In case you happen to struggle with that particular problem, two quick and dirty solutions are offered under :help defaults.vim. The first is to source that file in your vimrc:

unlet! skip_defaults_vim
source $VIMRUNTIME/defaults.vim

The second one is to copy its content in your vimrc, which you can do like this:

:0read $VIMRUNTIME/defaults.vim

See :help :source and :help :read.

NOTE: the author doesn't find any of those solutions particularly satisfying and recommends instead to try to understand what that file does and, eventually, to copy the most useful bits over to one's vimrc.


There are three kinds of options:

  • boolean options,
  • string options,
  • number options.

Checking the value of an option:

  • use :set option? to check the value of an option,
  • use :verbose set option? to also see where it was last set.

Getting help for an option:

:help 'optionname'
:help 'optionname
:help optionname'

Setting boolean options (booloption is not a real option):

set booloption      " Set booloption.
set nobooloption    " Unset booloption.

set booloption!     " Toggle booloption.

set booloption&     " Reset booloption to its default value.

Setting string options (stroption is not a real option):

set stroption=baz   " baz

set stroption+=buzz " baz,buzz
set stroption^=fizz " fizz,baz,buzz
set stroption-=baz  " fizz,buzz

set stroption=      " Unset stroption.

set stroption&      " Reset stroption to its default value.

Setting number options (numoption is not a real option):

set numoption=1     " 1

set numoption+=2    " 1 + 2 = 3
set numoption-=1    " 3 - 1 = 2
set numoption^=8    " 2 * 8 = 16

set numoption&      " Reset numoption to its default value.


  • Don't put comments after mappings, it won't work.
  • Use :map <F6> to see what is mapped to <F6> and in which mode.
  • Use :verbose map <F6> to also see where it was last mapped.
  • See :help key-notation.
  • :map and :map! cover too many modes. Use :nmap for normal mode recursive mappings, :imap for insert mode, :xmap for visual mode, etc.
  • See :help map-commands.
  • Unless they are provided by some built-in plugin like Netrw, Vim itself doesn't define any mapping. You do.

Use non-recursive mappings if you intend to ONLY use default commands in your mappings, which is almost always what you want:

nnoremap <key> yyp

Use recursive mappings ONLY if you intend to use other mappings in your mappings:

nnoremap b     B
nmap     <key> db

Executing a command from a mapping:

nnoremap <key> :MyCommand<CR>

Executing multiple commands from a mapping:

nnoremap <key> :MyCommand <bar> MyOtherCommand <bar> SomeCommand<CR>

Calling a function from a mapping:

nnoremap <key> :call SomeFunction()<CR>

NOTE: since 8.2.1978, the recommended way to call Ex commands from a mapping is with :help <Cmd>:

nnoremap <key> <Cmd>MyCommand<CR>
nnoremap <key> <Cmd>MyCommand <bar> MyOtherCommand <bar> SomeCommand<CR>
nnoremap <key> <Cmd>call SomeFunction()<CR>

The right-hand-side of a mapping is a macro, a series of keystrokes, everything there is typed for you so be careful with spaces and such. For example, the two mappings below don't do the same thing at all:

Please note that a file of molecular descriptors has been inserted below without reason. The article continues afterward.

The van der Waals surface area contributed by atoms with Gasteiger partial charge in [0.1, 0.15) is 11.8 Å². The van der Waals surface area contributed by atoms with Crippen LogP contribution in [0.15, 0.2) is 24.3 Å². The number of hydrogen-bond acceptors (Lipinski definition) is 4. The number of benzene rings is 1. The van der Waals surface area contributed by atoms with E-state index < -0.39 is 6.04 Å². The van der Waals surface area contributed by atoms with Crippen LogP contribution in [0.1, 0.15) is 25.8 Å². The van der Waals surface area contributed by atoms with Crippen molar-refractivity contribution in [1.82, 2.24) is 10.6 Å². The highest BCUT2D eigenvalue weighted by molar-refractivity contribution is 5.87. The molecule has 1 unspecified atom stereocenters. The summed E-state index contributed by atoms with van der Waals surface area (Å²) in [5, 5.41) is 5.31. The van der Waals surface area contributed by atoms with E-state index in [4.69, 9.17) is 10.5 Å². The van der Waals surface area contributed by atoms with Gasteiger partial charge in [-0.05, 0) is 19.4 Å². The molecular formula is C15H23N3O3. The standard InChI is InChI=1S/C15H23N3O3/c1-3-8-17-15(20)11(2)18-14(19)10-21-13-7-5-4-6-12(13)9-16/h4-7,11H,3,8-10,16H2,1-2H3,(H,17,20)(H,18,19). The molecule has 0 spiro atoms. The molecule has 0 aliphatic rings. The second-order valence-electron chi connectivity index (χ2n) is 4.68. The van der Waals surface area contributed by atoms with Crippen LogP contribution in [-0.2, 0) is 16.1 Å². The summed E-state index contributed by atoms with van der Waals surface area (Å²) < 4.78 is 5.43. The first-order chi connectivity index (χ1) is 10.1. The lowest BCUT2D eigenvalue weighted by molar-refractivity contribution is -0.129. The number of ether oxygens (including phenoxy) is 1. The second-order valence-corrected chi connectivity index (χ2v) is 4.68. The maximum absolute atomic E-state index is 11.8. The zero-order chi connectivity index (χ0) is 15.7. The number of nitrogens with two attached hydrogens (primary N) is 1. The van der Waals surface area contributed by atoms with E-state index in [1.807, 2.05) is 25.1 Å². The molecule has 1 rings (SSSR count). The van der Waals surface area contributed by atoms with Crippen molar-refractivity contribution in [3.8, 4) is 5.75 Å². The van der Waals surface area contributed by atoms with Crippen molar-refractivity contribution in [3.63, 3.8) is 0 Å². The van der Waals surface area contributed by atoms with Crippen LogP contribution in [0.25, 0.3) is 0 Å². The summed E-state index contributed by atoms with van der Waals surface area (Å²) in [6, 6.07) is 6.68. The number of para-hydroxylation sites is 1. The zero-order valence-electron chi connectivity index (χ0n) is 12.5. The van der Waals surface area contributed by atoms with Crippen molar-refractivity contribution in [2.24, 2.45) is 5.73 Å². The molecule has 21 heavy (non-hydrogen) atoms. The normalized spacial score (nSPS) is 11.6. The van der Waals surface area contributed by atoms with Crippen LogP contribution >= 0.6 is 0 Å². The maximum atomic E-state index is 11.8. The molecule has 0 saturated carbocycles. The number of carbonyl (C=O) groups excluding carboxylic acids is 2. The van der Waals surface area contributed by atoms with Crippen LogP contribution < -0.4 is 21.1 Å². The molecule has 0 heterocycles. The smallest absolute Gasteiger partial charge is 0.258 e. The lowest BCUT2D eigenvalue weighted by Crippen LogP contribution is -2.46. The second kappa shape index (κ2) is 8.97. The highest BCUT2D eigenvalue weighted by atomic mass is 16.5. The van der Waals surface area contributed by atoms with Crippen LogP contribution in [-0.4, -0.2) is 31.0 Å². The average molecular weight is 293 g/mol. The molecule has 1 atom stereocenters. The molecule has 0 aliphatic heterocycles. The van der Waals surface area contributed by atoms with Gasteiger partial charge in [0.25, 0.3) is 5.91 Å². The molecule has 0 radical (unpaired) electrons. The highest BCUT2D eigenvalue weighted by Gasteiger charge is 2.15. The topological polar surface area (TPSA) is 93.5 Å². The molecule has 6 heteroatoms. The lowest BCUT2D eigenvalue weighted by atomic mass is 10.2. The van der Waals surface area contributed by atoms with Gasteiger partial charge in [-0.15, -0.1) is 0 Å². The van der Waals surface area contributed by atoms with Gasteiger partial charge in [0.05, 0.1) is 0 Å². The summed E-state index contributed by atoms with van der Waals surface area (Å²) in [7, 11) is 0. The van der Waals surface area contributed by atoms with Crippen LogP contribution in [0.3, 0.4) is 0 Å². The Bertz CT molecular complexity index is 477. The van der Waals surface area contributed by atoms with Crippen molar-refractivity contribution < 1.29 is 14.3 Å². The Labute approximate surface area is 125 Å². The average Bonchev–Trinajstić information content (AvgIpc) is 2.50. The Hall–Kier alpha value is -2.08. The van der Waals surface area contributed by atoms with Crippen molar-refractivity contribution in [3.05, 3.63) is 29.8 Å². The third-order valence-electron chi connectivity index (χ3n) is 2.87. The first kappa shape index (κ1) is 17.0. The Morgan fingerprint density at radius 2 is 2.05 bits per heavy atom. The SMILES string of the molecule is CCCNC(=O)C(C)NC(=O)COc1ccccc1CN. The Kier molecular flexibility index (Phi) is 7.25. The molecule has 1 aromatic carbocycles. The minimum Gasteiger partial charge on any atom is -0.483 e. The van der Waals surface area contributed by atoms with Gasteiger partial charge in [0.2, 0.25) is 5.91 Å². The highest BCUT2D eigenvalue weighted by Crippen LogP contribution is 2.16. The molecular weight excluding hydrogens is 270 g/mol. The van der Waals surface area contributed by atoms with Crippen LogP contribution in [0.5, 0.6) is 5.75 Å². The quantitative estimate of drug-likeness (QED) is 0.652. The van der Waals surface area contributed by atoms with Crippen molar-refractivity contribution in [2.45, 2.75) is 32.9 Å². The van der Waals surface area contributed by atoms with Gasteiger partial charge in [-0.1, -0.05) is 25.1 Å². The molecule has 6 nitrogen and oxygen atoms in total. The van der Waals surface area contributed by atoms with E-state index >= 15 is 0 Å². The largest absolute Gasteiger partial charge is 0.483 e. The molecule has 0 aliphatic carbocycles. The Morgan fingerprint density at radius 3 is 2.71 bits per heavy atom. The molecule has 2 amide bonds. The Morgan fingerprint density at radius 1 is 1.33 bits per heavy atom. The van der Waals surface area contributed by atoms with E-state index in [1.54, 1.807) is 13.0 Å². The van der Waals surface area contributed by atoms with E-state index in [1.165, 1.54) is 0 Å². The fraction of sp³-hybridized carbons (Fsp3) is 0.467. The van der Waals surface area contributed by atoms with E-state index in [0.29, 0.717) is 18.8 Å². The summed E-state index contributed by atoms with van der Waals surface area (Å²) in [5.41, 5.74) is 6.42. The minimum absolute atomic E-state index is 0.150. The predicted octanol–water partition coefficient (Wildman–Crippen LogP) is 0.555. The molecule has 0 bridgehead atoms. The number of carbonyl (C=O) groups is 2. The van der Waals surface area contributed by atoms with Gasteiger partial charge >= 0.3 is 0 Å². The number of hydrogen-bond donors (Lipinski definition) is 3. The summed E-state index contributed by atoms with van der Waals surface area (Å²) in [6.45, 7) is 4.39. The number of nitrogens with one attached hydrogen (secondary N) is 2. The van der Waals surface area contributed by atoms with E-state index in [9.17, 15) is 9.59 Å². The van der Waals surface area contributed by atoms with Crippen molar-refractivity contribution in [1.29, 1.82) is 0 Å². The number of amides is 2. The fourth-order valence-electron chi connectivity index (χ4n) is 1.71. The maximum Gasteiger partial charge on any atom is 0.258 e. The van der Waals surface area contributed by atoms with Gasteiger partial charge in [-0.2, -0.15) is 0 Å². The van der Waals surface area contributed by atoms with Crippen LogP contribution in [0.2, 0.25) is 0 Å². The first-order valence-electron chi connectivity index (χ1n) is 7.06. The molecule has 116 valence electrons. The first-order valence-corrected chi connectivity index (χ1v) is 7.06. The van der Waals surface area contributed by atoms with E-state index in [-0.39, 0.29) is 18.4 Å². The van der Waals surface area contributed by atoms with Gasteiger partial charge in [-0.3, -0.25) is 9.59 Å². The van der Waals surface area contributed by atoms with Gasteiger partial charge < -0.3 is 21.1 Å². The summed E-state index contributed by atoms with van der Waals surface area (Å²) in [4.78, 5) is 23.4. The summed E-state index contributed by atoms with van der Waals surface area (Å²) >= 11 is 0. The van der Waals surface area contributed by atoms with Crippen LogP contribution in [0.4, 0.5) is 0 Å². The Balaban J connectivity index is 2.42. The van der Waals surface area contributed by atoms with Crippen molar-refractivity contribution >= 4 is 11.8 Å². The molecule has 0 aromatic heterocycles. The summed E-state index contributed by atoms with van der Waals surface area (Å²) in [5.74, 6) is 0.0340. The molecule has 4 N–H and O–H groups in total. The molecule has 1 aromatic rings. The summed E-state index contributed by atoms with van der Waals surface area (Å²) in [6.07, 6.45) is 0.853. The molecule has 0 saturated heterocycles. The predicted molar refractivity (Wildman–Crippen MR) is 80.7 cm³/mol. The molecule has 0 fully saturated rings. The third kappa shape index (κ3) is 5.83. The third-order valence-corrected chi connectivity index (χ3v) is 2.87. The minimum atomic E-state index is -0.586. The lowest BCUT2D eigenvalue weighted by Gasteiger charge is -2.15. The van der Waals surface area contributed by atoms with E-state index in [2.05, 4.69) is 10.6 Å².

nnoremap <key> w i foo <Esc>
nnoremap <key> wifoo<Esc>


Like most scripting languages, vimscript has variables.

One can define a variable with:help :let:

let variable = value

Inspect its value with :help :echo:

echo variable

And delete it with :help :unlet:

unlet variable

Variables can be scoped by prepending a single letter and a colon to their name. Plugin authors use that feature to mimic options:

let g:plugin_variable = 1

or to keep variables "private":

let s:script_variable = 'foo'

Read up on the subject in :help internal-variables.


  • Don't forget the bang to allow Vim to overwrite that command next time you reload your vimrc.
  • Custom commands must start with an uppercase character.
  • See :help user-commands.


command! MyCommand call SomeFunction()
command! MyOtherCommand command | Command | command


  • Don't forget the bang to allow Vim to overwrite that function next time you reload your vimrc.
  • Don't forget the abort to let your function abort early in case of errors.
  • Custom functions must start with an uppercase character.
  • See :help user-functions.
  • As mentioned above, keeping one's custom functions under $HOME/.vim/autoload/ can be a good idea.


function! MyFunction(foo, bar) abort
  return a:foo . a:bar


  • Autocommand groups are good for organization but they can be useful for debugging too. Think of them as small namespaces that you can enable/disable at will.
  • See :help autocommand.


augroup MyGroup
  " Clear the autocommands of the current group to prevent them from piling
  " up each time you reload your vimrc.

  " This autocmd calls the fictitious `MyFunction()` everytime Vim tries to
  " create/edit a buffer tied to a file in /`path/to/project/**/`.
  autocmd BufNew,BufEnter /path/to/project/**/* call MyFunction()
augroup END

Alternative strategy:

" Put an empty, self-clearing group somewhere near the top of your vimrc
augroup MyGroup
augroup END

" Add autocommands to that group from anywhere
autocmd MyGroup BufNew,BufEnter /path/to/project/**/* call MyFunction()


  • See :help :if.